Team Build

The Artist as Change Agent - A report on Team Build

Everyone is an artist

In a climate of Culture Industries, Social Inclusion and Cultural Diversity there has been a glut of support from the Art Council for artists who work in collaborative or community-based contexts. This has resulted in a perceived dilution of the artistic merit of work of this kind from the 'mainstream' art world. Team Build set out to demonstrate that within and between the stifling dictates from cultural policy, artists are pursuing critical strategies and tactics that provoke questions and stem from a rich historical trajectory in this country.

What happens when an artist is placed (or places themselves) into a 'normal' situation? Removed from the safety and solitude of the studio, they exist as an 'incidental person'. The object and ego removed, projects blur the boundaries of definitions of artist and artwork becoming instead art that is work. Artists adopt tools of collaboration and objectively engage in situations. When this approach inadvertently becomes 'useful' to a specific context (in the case of Team Build, work places) what are the implications for the existence of the work? Is a value judgment made and is it necessary?

As the burgeoning market for fly on the wall television indicates, people enjoy an objective perspective on unfamiliar surroundings. Indeed, objective input can be incredibly powerful. The views of a management consultant entering a work situation are intended to identify problems and to ease and enhance working methods. When an artist becomes involved at such a pragmatic level their objectivity has the advantage of a creative guise. Their marginalisation from the everyday is harnessed. How do they engage with the longevity of their usefulness? What are the outcomes?

Team Build up

Team Build was a two-day event that bought together artists, curators, arts administrators and others to discuss and consider the notion of the artist as an agent for change focusing on questions of art and work, collaboration, participation and use value. The weekend formed the third and final stage of Anna Best's Year of the Artist Media residency at [a-n] magazine.

The weekend was conceived and organised in collaboration by Anna Best and B+B. Team Build offered an opportunity to consider ways in which projects that take place in a micro-context can become meaningful to a wider audience. In a sense, it was a point of closure for Anna's residency. It was also motivated by a desire to form connections and relationships to similar projects in order to develop an ongoing critical framework for practices.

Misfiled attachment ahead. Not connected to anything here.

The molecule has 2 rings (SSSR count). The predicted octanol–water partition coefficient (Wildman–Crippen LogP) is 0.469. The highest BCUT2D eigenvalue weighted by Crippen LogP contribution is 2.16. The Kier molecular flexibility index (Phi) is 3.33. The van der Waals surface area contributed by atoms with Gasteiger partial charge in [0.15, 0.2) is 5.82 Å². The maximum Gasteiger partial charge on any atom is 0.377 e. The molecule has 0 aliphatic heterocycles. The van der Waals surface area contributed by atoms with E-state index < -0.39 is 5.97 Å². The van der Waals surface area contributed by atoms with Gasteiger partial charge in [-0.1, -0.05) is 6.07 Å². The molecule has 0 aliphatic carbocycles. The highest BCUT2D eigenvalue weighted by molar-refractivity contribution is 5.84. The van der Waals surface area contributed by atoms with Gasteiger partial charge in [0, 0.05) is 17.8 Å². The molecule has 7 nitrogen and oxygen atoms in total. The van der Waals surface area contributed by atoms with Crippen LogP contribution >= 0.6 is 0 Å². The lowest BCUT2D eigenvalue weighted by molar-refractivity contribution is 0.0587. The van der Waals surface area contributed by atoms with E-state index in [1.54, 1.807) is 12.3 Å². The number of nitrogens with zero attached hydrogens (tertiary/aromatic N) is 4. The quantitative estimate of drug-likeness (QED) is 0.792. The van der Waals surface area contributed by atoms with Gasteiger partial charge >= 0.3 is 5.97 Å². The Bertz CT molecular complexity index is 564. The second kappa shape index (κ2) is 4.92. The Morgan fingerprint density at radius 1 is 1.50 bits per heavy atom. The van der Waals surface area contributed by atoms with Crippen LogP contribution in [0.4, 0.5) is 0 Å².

Each participant was invited to present or contribute a project, an issue, a question or a discussion. The responses were presented in various ways throughout the two days in fixed group sessions (or 'alcove sessions'), through open sessions and spontaneous presentations. The structure aimed to reflect and explore the nature of practice and was formed to create a networking event in which experiences could be shared with the aim of finding common ground.

The structure of the event was devised in collaboration with Suzy Adderley, an artist and group facilitator who is interested in community building. It was also extending the first stage of the residency in which Anna took the staff of [a-n] magazine on an away weekend. The weekend was a surprise for the staff and took place at a Team Building centre in Northumberland and incorporated Paint balling, group development exercises, yoga, film workshops and quad biking. These activities were devised by Anna and recorded by the ever-present eye of Anna Laura Lopez de la Torre whose live written commentary resulted in the second stage of the project, the magazine [a-n-n-a].

Anna's project with the magazine inevitably raised questions and issues for the participating staff from [a-n], many of whom are practicing artists. As an artist rather than a trained facilitator, these issues, post-weekend, lay exposed and raw. Anna has described her approach as holding up a mirror to a situation. Her projects produce gestures rather than solutions. Through participation and collaboration, she actively questions and critiques her position, her context and the wider systems representing or defining her role. In the case of her residency at [a-n] she was dealing with a real workplace and collaborating with a group of artists. This necessarily altered the terms of the collaborative process. Away Weekend challenged [a-n] to accept and manage the aftermath of the weekend. Thereby forcing them to examine their expectations and investment in the residency as a whole.